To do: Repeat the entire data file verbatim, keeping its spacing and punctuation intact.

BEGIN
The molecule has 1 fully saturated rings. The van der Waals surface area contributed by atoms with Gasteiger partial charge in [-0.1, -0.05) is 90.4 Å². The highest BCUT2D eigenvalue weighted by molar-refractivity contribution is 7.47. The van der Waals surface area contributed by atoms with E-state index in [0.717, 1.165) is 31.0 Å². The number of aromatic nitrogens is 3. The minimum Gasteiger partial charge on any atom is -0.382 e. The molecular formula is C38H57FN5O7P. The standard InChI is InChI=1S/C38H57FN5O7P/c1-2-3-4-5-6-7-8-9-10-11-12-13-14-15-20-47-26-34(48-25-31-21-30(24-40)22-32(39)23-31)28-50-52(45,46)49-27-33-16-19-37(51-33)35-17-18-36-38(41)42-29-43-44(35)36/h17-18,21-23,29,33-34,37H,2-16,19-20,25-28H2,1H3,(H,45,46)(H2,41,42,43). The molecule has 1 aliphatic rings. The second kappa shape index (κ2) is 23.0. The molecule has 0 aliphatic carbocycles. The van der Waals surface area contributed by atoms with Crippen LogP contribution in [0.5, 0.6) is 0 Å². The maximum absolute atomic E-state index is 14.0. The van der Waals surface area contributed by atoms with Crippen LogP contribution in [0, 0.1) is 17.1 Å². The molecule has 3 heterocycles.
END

The molecule has 1 fully saturated rings. The van der Waals surface area contributed by atoms with Gasteiger partial charge in [-0.1, -0.05) is 90.4 Å². The highest BCUT2D eigenvalue weighted by molar-refractivity contribution is 7.47. The van der Waals surface area contributed by atoms with E-state index in [0.717, 1.165) is 31.0 Å². The number of aromatic nitrogens is 3. The minimum Gasteiger partial charge on any atom is -0.382 e. The molecular formula is C38H57FN5O7P. The standard InChI is InChI=1S/C38H57FN5O7P/c1-2-3-4-5-6-7-8-9-10-11-12-13-14-15-20-47-26-34(48-25-31-21-30(24-40)22-32(39)23-31)28-50-52(45,46)49-27-33-16-19-37(51-33)35-17-18-36-38(41)42-29-43-44(35)36/h17-18,21-23,29,33-34,37H,2-16,19-20,25-28H2,1H3,(H,45,46)(H2,41,42,43). The molecule has 1 aliphatic rings. The second kappa shape index (κ2) is 23.0. The molecule has 0 aliphatic carbocycles. The van der Waals surface area contributed by atoms with Crippen LogP contribution in [0.5, 0.6) is 0 Å². The maximum absolute atomic E-state index is 14.0. The van der Waals surface area contributed by atoms with Crippen LogP contribution in [0, 0.1) is 17.1 Å². The molecule has 3 heterocycles.